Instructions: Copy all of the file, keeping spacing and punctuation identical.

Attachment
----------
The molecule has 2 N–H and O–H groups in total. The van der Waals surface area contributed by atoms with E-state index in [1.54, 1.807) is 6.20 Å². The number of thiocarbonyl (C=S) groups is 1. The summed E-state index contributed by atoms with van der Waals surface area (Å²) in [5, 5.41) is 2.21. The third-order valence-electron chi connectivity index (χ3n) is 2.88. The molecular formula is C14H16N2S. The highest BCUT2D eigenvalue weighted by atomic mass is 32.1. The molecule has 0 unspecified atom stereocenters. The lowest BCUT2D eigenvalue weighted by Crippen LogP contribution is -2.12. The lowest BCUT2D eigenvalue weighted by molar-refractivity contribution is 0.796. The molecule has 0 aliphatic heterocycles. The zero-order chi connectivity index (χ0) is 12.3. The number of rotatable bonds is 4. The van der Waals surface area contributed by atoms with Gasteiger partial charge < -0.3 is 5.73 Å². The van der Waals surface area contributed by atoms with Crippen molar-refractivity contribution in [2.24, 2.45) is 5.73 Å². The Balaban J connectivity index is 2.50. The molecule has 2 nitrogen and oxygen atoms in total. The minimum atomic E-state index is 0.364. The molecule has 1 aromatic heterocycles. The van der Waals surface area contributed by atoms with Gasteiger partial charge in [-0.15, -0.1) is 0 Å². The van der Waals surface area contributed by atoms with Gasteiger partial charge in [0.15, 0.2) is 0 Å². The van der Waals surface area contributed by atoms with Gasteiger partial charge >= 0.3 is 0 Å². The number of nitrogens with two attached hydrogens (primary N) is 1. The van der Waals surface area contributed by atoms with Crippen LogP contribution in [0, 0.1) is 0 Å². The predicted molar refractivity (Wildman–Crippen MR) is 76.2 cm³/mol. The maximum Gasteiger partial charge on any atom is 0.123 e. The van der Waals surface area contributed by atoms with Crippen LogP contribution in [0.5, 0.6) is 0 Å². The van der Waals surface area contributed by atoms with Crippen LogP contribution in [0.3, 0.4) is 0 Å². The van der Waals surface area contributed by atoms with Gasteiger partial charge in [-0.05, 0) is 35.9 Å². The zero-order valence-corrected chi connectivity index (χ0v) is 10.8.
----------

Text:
The molecule has 2 N–H and O–H groups in total. The van der Waals surface area contributed by atoms with E-state index in [1.54, 1.807) is 6.20 Å². The number of thiocarbonyl (C=S) groups is 1. The summed E-state index contributed by atoms with van der Waals surface area (Å²) in [5, 5.41) is 2.21. The third-order valence-electron chi connectivity index (χ3n) is 2.88. The molecular formula is C14H16N2S. The highest BCUT2D eigenvalue weighted by atomic mass is 32.1. The molecule has 0 unspecified atom stereocenters. The lowest BCUT2D eigenvalue weighted by Crippen LogP contribution is -2.12. The lowest BCUT2D eigenvalue weighted by molar-refractivity contribution is 0.796. The molecule has 0 aliphatic heterocycles. The zero-order chi connectivity index (χ0) is 12.3. The number of rotatable bonds is 4. The van der Waals surface area contributed by atoms with Gasteiger partial charge < -0.3 is 5.73 Å². The van der Waals surface area contributed by atoms with Crippen molar-refractivity contribution in [2.24, 2.45) is 5.73 Å². The Balaban J connectivity index is 2.50. The molecule has 2 nitrogen and oxygen atoms in total. The minimum atomic E-state index is 0.364. The molecule has 1 aromatic heterocycles. The van der Waals surface area contributed by atoms with Gasteiger partial charge in [-0.15, -0.1) is 0 Å². The van der Waals surface area contributed by atoms with Gasteiger partial charge in [0.15, 0.2) is 0 Å². The van der Waals surface area contributed by atoms with Gasteiger partial charge >= 0.3 is 0 Å². The number of nitrogens with two attached hydrogens (primary N) is 1. The van der Waals surface area contributed by atoms with Crippen LogP contribution in [0, 0.1) is 0 Å². The predicted molar refractivity (Wildman–Crippen MR) is 76.2 cm³/mol. The maximum Gasteiger partial charge on any atom is 0.123 e. The van der Waals surface area contributed by atoms with Crippen LogP contribution in [0.5, 0.6) is 0 Å². The van der Waals surface area contributed by atoms with Crippen LogP contribution in [0.3, 0.4) is 0 Å². The van der Waals surface area contributed by atoms with Gasteiger partial charge in [-0.05, 0) is 35.9 Å². The zero-order valence-corrected chi connectivity index (χ0v) is 10.8.